This vertical integration aligns with our commercial strategy to sell graphite electrodes on long-term contracts. These contracts provide strong earnings visibility and reduce our exposure to graphite electrode spot price fluctuations.

At this point I'll turn it over to Quinn on slide four for a financial and results update.

Quinn J. Coburn -- Vice President and Chief Financial Officer

Okay. Thanks, Dave. As Dave mentioned, we're pleased to report another strong quarter of financial performance. Fourth quarter revenues of $533 million were more than double the prior year quarter, reflecting higher sales volumes and higher pricing. During the quarter we sold 53,000 tonnes of graphite electrodes, up from the prior year period, due to inventory changes and benefits from our debottlenecking. Historically Q4 tends to be our highest volume quarter, while Q1 tends to be our lightest. Therefore, we would expect Q1 sales volumes to be sequentially lower due to typical seasonality.

As Dave mentioned, GrafTech's fourth quarter average realized price was $9,950 per metric ton. As a reminder, the average realized price reflects a combination of long-term contract pricing, carryover short-term contracts from last year, and spot volumes. Approximately, 68% (ph) of our fourth quarter net sales were to customers with long-term agreements.

Now turning to slide five. Our higher revenues translated into higher earnings and cash flows in the quarter. Fourth quarter net income totaled $230 million, or $0.79 per diluted share, more than four times the prior year period results. During the fourth quarter 2018, net cash provided by operating activities increased to $224 million and free cash flow increased to $204 million. That's the third consecutive quarter with free cash flow in excess of $200 million.

Compared to the prior, year earnings, adjusted EBITDA from continuing operations, and free cash flow, all benefited from higher sales volumes and pricing. This more than offset higher raw materials cost specifically related to third-party needle coke cost. These higher third-party needle coke costs will continue to impact our cost of goods sold. We estimate that increased third-party needle coke costs will impact our Q1 2019 EBITDA by approximately $13 million compared to Q4 2018.

Now turning to slide six. I'll quickly walk you through 2018 adjusted EBITDA from continuing operations. We began with $854 million of net income, add back $66 million of depreciation and amortization, add back $133 million of net interest expense, and $135 million related to income taxes and the previously disclosed tax receivable agreement with our majority shareholder. Finally, we add back other adjustments of $16 million, the largest of which was $5 million of IPO-related expenses, $5 million of non-cash fixed asset write-offs, and about $4 million of pension expenses.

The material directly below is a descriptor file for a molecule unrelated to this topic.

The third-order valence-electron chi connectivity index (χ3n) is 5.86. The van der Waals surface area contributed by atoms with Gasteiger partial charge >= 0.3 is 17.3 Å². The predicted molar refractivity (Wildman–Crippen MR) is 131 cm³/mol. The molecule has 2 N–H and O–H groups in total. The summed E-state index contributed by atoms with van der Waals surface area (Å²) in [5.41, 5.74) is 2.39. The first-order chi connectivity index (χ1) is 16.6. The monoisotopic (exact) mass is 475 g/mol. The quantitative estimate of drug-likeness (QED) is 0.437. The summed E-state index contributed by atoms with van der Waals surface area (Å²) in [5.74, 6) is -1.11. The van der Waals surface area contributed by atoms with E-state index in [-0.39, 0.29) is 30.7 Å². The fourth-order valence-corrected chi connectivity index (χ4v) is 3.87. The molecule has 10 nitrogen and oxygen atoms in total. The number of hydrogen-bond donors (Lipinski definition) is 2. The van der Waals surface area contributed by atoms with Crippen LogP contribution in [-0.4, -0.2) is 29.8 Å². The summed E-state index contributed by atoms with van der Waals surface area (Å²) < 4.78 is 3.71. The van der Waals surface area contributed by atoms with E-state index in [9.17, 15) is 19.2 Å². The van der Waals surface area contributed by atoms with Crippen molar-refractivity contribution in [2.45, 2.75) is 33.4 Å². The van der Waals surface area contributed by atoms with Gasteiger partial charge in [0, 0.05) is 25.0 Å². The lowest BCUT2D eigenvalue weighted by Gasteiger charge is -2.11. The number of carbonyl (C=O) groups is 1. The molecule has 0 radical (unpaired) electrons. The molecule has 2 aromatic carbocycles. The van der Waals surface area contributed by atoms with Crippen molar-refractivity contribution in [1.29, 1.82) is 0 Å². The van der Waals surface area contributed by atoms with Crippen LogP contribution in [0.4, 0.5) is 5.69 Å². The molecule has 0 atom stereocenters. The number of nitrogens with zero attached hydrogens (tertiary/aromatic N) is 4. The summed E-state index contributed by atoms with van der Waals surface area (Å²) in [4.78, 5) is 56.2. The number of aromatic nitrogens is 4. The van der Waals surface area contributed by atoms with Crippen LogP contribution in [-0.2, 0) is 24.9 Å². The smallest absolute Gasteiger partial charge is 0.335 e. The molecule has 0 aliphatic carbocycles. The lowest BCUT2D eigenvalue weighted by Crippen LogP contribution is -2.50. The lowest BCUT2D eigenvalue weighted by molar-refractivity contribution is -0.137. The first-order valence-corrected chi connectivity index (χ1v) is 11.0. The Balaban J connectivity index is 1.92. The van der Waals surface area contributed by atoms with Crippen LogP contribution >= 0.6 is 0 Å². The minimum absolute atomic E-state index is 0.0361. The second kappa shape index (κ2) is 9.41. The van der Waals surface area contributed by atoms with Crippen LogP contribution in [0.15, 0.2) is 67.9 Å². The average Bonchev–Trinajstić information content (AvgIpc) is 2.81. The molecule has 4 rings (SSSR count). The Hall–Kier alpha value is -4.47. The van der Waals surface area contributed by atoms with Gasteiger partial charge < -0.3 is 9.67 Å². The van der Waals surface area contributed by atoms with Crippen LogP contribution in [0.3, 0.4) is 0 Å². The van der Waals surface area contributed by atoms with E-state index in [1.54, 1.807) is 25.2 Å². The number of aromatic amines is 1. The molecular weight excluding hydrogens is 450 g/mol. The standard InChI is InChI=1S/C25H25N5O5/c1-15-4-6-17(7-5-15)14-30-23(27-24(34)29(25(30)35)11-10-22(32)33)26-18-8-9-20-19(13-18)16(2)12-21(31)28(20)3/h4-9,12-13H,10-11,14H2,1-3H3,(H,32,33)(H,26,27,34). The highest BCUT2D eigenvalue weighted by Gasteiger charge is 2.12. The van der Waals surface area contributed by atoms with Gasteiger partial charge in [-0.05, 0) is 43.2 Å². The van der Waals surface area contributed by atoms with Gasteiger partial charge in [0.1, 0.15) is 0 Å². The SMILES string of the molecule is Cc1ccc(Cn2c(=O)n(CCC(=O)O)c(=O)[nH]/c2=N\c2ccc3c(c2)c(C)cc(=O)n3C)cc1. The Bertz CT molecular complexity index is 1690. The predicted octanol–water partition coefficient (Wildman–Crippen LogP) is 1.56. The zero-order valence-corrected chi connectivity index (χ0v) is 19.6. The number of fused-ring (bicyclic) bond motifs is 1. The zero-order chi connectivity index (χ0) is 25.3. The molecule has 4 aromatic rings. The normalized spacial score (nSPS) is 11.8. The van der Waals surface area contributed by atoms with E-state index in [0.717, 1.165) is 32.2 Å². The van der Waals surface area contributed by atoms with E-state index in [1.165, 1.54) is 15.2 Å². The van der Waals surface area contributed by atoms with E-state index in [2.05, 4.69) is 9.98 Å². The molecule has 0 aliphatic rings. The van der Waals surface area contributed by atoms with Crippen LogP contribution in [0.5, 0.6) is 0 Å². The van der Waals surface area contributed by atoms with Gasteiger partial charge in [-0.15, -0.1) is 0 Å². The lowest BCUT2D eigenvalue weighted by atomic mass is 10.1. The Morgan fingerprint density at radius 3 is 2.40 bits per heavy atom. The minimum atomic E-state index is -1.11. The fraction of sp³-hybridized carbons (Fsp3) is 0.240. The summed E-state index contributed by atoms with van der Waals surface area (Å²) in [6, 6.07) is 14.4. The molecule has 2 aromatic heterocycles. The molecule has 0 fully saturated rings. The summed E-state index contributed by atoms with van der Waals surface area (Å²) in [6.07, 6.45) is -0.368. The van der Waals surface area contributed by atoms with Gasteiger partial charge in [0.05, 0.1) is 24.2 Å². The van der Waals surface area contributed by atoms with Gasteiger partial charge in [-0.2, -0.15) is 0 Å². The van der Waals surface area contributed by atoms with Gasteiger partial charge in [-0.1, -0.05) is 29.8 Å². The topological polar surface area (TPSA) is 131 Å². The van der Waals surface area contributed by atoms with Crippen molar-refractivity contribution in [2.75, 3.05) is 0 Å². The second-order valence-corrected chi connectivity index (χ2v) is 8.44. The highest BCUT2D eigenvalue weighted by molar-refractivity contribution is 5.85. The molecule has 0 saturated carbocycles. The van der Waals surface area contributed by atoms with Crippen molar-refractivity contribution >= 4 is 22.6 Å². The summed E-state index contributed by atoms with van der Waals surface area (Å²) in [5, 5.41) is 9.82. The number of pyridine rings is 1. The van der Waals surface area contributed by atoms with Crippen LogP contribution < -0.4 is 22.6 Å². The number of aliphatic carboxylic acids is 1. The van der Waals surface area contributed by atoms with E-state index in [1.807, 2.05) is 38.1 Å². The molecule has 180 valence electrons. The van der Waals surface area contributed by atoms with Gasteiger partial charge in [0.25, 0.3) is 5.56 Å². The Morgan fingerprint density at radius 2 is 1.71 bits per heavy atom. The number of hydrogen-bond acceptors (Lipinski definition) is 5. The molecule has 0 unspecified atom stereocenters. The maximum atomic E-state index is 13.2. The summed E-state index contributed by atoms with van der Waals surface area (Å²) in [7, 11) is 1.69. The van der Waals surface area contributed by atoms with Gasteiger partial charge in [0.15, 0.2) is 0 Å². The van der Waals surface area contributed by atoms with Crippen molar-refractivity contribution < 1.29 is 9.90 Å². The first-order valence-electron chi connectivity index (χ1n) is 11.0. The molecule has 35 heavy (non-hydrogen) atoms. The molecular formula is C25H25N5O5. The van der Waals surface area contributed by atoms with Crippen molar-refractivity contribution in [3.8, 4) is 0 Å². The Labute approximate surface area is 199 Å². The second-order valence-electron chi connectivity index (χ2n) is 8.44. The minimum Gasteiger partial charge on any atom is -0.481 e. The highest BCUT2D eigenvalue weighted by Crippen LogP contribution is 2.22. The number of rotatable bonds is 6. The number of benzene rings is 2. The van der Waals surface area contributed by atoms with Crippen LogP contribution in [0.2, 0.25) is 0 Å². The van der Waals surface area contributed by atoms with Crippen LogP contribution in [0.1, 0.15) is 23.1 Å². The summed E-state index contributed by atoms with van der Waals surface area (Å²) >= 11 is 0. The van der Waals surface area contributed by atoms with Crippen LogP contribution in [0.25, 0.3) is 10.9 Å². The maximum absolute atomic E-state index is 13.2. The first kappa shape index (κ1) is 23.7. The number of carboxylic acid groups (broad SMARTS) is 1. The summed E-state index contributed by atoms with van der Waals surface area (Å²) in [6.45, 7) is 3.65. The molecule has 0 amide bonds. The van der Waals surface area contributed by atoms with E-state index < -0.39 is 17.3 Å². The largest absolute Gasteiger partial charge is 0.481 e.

As a reminder, at the time of our IPO, GrafTech entered into a Tax Receivable Agreement, or a TRA, with our majority shareholder Brookfield. Under the TRA, Brookfield will receive 85% of the benefit of certain pre-IPO tax assets, while GrafTech will retain 15% of that benefit. At the time of the IPO, these tax assets were valued at zero on our balance sheet with no value recognized for the TRA liability. Due to the improved profitability and business conditions, we were able to record positive asset values for these tax assets during 2018. This triggered a corresponding liability for the TRA. These two items are directly related and largely offset. Looking ahead to 2019, depreciation and interest expense should be similar to 2018, and our all-in tax rate is expected to be in the mid-to-high teens.

Now turning to slide seven for a review of GrafTech's financial policy. We ended Q4 with total liquidity of nearly $300 million, including cash and equivalents of $50 million. In 2018 our capital expenditures were $68 million, in line with previous guidance and that represents just over 8% of our operating cash flow.

Now turning to page eight for more detail on our shareholder returns. In 2018 GrafTech returned a significant portion of our free cash flow to shareholders. Capital allocation since our April 2018 IPO included $56 million in debt repayment representing required amortization of our term loan; $69 million in regular quarterly dividends. These are designed to be sustainable over the cycle and in line with the typical market yield; a $225 million share repurchase. This was designed to be accretive to all shareholders while managing overhang risk and preserving liquidity in our shares; and finally a $203 million special dividend, an efficient way to return cash to shareholders while preserving liquidity in our shares. This represents approximately 84% of free cash flow returned to shareholders since our IPO.